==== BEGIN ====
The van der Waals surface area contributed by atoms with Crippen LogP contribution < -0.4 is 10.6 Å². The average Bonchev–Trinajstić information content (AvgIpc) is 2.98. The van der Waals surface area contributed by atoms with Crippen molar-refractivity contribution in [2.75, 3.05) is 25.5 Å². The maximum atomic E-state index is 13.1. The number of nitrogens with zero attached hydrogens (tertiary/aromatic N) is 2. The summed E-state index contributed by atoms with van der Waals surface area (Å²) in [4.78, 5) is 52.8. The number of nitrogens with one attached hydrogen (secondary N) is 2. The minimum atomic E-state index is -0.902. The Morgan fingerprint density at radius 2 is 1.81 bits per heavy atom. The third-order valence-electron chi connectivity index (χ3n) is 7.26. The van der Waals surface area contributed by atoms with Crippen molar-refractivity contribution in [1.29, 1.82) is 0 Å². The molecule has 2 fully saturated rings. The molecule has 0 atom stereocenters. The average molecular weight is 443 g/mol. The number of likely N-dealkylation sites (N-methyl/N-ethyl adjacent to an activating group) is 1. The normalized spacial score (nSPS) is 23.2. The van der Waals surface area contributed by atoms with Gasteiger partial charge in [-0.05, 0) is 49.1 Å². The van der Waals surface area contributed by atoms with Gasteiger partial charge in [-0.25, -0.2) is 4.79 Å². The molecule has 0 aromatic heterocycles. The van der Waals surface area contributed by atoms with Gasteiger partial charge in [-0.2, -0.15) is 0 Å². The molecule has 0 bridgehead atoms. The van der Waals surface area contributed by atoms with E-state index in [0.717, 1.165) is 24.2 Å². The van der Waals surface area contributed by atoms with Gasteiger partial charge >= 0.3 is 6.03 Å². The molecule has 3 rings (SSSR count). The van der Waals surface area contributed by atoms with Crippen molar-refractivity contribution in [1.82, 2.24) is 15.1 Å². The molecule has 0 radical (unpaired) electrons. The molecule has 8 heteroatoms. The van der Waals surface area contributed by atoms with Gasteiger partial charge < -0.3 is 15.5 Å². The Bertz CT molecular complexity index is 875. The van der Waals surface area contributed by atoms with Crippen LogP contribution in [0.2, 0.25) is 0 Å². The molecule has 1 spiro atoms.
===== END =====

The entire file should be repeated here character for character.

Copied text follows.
The van der Waals surface area contributed by atoms with Crippen LogP contribution < -0.4 is 10.6 Å². The average Bonchev–Trinajstić information content (AvgIpc) is 2.98. The van der Waals surface area contributed by atoms with Crippen molar-refractivity contribution in [2.75, 3.05) is 25.5 Å². The maximum atomic E-state index is 13.1. The number of nitrogens with zero attached hydrogens (tertiary/aromatic N) is 2. The summed E-state index contributed by atoms with van der Waals surface area (Å²) in [4.78, 5) is 52.8. The number of nitrogens with one attached hydrogen (secondary N) is 2. The minimum atomic E-state index is -0.902. The Morgan fingerprint density at radius 2 is 1.81 bits per heavy atom. The third-order valence-electron chi connectivity index (χ3n) is 7.26. The van der Waals surface area contributed by atoms with Crippen molar-refractivity contribution in [1.29, 1.82) is 0 Å². The molecule has 2 fully saturated rings. The molecule has 0 atom stereocenters. The average molecular weight is 443 g/mol. The number of likely N-dealkylation sites (N-methyl/N-ethyl adjacent to an activating group) is 1. The normalized spacial score (nSPS) is 23.2. The van der Waals surface area contributed by atoms with Gasteiger partial charge in [-0.05, 0) is 49.1 Å². The van der Waals surface area contributed by atoms with Gasteiger partial charge in [-0.25, -0.2) is 4.79 Å². The molecule has 0 aromatic heterocycles. The van der Waals surface area contributed by atoms with Gasteiger partial charge in [-0.2, -0.15) is 0 Å². The molecule has 0 bridgehead atoms. The van der Waals surface area contributed by atoms with E-state index in [0.717, 1.165) is 24.2 Å². The van der Waals surface area contributed by atoms with Gasteiger partial charge >= 0.3 is 6.03 Å². The molecule has 3 rings (SSSR count). The van der Waals surface area contributed by atoms with Crippen molar-refractivity contribution in [1.82, 2.24) is 15.1 Å². The molecule has 0 radical (unpaired) electrons. The molecule has 8 heteroatoms. The van der Waals surface area contributed by atoms with Gasteiger partial charge < -0.3 is 15.5 Å². The Bertz CT molecular complexity index is 875. The van der Waals surface area contributed by atoms with Crippen LogP contribution in [0.2, 0.25) is 0 Å². The molecule has 1 spiro atoms.